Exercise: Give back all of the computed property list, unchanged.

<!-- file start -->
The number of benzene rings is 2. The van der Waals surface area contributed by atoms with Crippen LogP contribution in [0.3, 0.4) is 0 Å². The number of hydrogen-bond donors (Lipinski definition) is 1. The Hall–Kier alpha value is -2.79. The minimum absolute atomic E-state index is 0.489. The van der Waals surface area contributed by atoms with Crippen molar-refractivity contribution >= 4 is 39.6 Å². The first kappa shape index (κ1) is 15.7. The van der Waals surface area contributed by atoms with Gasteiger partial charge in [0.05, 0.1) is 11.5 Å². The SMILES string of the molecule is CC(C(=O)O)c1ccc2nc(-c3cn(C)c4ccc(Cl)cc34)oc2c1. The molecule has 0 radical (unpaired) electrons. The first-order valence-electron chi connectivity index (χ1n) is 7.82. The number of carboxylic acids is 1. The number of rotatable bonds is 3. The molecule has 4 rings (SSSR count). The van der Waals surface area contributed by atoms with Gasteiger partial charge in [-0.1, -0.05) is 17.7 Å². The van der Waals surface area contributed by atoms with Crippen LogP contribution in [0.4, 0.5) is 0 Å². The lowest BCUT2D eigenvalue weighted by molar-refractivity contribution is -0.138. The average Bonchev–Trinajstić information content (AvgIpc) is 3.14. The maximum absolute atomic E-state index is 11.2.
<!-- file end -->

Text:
The number of benzene rings is 2. The van der Waals surface area contributed by atoms with Crippen LogP contribution in [0.3, 0.4) is 0 Å². The number of hydrogen-bond donors (Lipinski definition) is 1. The Hall–Kier alpha value is -2.79. The minimum absolute atomic E-state index is 0.489. The van der Waals surface area contributed by atoms with Crippen molar-refractivity contribution >= 4 is 39.6 Å². The first kappa shape index (κ1) is 15.7. The van der Waals surface area contributed by atoms with Gasteiger partial charge in [0.05, 0.1) is 11.5 Å². The SMILES string of the molecule is CC(C(=O)O)c1ccc2nc(-c3cn(C)c4ccc(Cl)cc34)oc2c1. The molecule has 0 radical (unpaired) electrons. The first-order valence-electron chi connectivity index (χ1n) is 7.82. The number of carboxylic acids is 1. The number of rotatable bonds is 3. The molecule has 4 rings (SSSR count). The van der Waals surface area contributed by atoms with Gasteiger partial charge in [-0.1, -0.05) is 17.7 Å². The van der Waals surface area contributed by atoms with Crippen LogP contribution in [0.4, 0.5) is 0 Å². The lowest BCUT2D eigenvalue weighted by molar-refractivity contribution is -0.138. The average Bonchev–Trinajstić information content (AvgIpc) is 3.14. The maximum absolute atomic E-state index is 11.2.